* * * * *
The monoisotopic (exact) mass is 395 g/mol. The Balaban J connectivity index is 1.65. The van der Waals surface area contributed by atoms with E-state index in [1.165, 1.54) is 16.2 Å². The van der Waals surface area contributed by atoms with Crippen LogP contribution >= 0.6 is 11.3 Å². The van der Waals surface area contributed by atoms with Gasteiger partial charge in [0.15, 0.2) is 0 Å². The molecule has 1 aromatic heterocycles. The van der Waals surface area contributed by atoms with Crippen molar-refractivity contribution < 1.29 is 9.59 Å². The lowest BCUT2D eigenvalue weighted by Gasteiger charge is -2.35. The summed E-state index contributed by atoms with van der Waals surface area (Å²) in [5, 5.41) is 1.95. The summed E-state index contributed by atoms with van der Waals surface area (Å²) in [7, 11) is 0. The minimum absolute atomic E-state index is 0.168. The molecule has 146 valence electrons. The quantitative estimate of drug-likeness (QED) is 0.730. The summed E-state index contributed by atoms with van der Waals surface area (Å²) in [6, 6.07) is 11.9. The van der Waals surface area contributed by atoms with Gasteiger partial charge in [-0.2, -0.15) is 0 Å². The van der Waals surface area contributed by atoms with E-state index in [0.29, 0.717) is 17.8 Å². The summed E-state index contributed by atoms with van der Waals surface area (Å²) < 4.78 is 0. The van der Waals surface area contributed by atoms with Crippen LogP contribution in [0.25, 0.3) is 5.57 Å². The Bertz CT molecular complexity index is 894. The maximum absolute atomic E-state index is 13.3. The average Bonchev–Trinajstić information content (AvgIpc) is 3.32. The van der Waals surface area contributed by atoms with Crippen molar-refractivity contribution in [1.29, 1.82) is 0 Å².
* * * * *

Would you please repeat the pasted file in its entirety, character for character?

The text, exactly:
The monoisotopic (exact) mass is 395 g/mol. The Balaban J connectivity index is 1.65. The van der Waals surface area contributed by atoms with E-state index in [1.165, 1.54) is 16.2 Å². The van der Waals surface area contributed by atoms with Crippen LogP contribution >= 0.6 is 11.3 Å². The van der Waals surface area contributed by atoms with Gasteiger partial charge in [0.15, 0.2) is 0 Å². The molecule has 1 aromatic heterocycles. The van der Waals surface area contributed by atoms with Crippen molar-refractivity contribution < 1.29 is 9.59 Å². The lowest BCUT2D eigenvalue weighted by Gasteiger charge is -2.35. The summed E-state index contributed by atoms with van der Waals surface area (Å²) in [5, 5.41) is 1.95. The summed E-state index contributed by atoms with van der Waals surface area (Å²) in [7, 11) is 0. The minimum absolute atomic E-state index is 0.168. The molecule has 146 valence electrons. The quantitative estimate of drug-likeness (QED) is 0.730. The summed E-state index contributed by atoms with van der Waals surface area (Å²) in [6, 6.07) is 11.9. The van der Waals surface area contributed by atoms with Gasteiger partial charge in [-0.2, -0.15) is 0 Å². The van der Waals surface area contributed by atoms with E-state index in [0.29, 0.717) is 17.8 Å². The summed E-state index contributed by atoms with van der Waals surface area (Å²) < 4.78 is 0. The van der Waals surface area contributed by atoms with Crippen LogP contribution in [0.25, 0.3) is 5.57 Å². The Bertz CT molecular complexity index is 894. The maximum absolute atomic E-state index is 13.3. The average Bonchev–Trinajstić information content (AvgIpc) is 3.32. The van der Waals surface area contributed by atoms with Crippen molar-refractivity contribution in [1.29, 1.82) is 0 Å².